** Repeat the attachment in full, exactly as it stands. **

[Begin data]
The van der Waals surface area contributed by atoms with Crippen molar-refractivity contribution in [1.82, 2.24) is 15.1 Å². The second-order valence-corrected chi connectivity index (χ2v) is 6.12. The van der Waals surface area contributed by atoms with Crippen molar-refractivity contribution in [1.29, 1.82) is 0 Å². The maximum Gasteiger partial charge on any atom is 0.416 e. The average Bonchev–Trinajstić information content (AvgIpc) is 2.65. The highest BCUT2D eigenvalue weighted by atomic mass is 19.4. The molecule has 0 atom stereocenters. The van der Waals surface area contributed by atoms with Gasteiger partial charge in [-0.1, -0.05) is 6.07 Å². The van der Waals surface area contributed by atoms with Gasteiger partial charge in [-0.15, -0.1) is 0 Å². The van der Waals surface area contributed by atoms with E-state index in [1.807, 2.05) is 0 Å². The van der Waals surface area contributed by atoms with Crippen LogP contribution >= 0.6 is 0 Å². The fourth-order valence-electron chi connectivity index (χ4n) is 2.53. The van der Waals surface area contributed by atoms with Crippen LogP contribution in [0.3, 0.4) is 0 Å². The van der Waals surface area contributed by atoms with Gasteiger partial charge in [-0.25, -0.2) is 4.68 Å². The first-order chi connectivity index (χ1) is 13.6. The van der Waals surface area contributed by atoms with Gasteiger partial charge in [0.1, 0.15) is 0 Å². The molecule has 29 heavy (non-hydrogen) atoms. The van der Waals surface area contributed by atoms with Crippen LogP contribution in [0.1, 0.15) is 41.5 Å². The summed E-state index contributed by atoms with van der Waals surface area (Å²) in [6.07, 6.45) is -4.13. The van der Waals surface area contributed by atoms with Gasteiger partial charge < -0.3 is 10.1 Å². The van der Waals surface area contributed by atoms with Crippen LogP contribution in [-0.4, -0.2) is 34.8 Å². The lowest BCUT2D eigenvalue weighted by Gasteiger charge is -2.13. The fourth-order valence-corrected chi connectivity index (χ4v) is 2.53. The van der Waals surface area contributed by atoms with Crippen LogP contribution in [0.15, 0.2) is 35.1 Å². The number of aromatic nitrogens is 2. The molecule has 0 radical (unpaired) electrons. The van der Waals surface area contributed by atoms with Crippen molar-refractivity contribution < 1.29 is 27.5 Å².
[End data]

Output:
The van der Waals surface area contributed by atoms with Crippen molar-refractivity contribution in [1.82, 2.24) is 15.1 Å². The second-order valence-corrected chi connectivity index (χ2v) is 6.12. The van der Waals surface area contributed by atoms with Crippen molar-refractivity contribution in [1.29, 1.82) is 0 Å². The maximum Gasteiger partial charge on any atom is 0.416 e. The average Bonchev–Trinajstić information content (AvgIpc) is 2.65. The highest BCUT2D eigenvalue weighted by atomic mass is 19.4. The molecule has 0 atom stereocenters. The van der Waals surface area contributed by atoms with Gasteiger partial charge in [-0.1, -0.05) is 6.07 Å². The van der Waals surface area contributed by atoms with Gasteiger partial charge in [-0.15, -0.1) is 0 Å². The van der Waals surface area contributed by atoms with E-state index in [1.807, 2.05) is 0 Å². The van der Waals surface area contributed by atoms with Crippen LogP contribution >= 0.6 is 0 Å². The fourth-order valence-electron chi connectivity index (χ4n) is 2.53. The van der Waals surface area contributed by atoms with Crippen LogP contribution in [0.3, 0.4) is 0 Å². The van der Waals surface area contributed by atoms with Gasteiger partial charge in [-0.25, -0.2) is 4.68 Å². The first-order chi connectivity index (χ1) is 13.6. The van der Waals surface area contributed by atoms with Gasteiger partial charge in [0.1, 0.15) is 0 Å². The molecule has 29 heavy (non-hydrogen) atoms. The van der Waals surface area contributed by atoms with Crippen LogP contribution in [0.1, 0.15) is 41.5 Å². The summed E-state index contributed by atoms with van der Waals surface area (Å²) in [6.07, 6.45) is -4.13. The van der Waals surface area contributed by atoms with Gasteiger partial charge < -0.3 is 10.1 Å². The van der Waals surface area contributed by atoms with Crippen LogP contribution in [-0.4, -0.2) is 34.8 Å². The lowest BCUT2D eigenvalue weighted by Gasteiger charge is -2.13. The fourth-order valence-corrected chi connectivity index (χ4v) is 2.53. The van der Waals surface area contributed by atoms with Crippen LogP contribution in [0.15, 0.2) is 35.1 Å². The number of aromatic nitrogens is 2. The molecule has 0 radical (unpaired) electrons. The van der Waals surface area contributed by atoms with Crippen molar-refractivity contribution < 1.29 is 27.5 Å².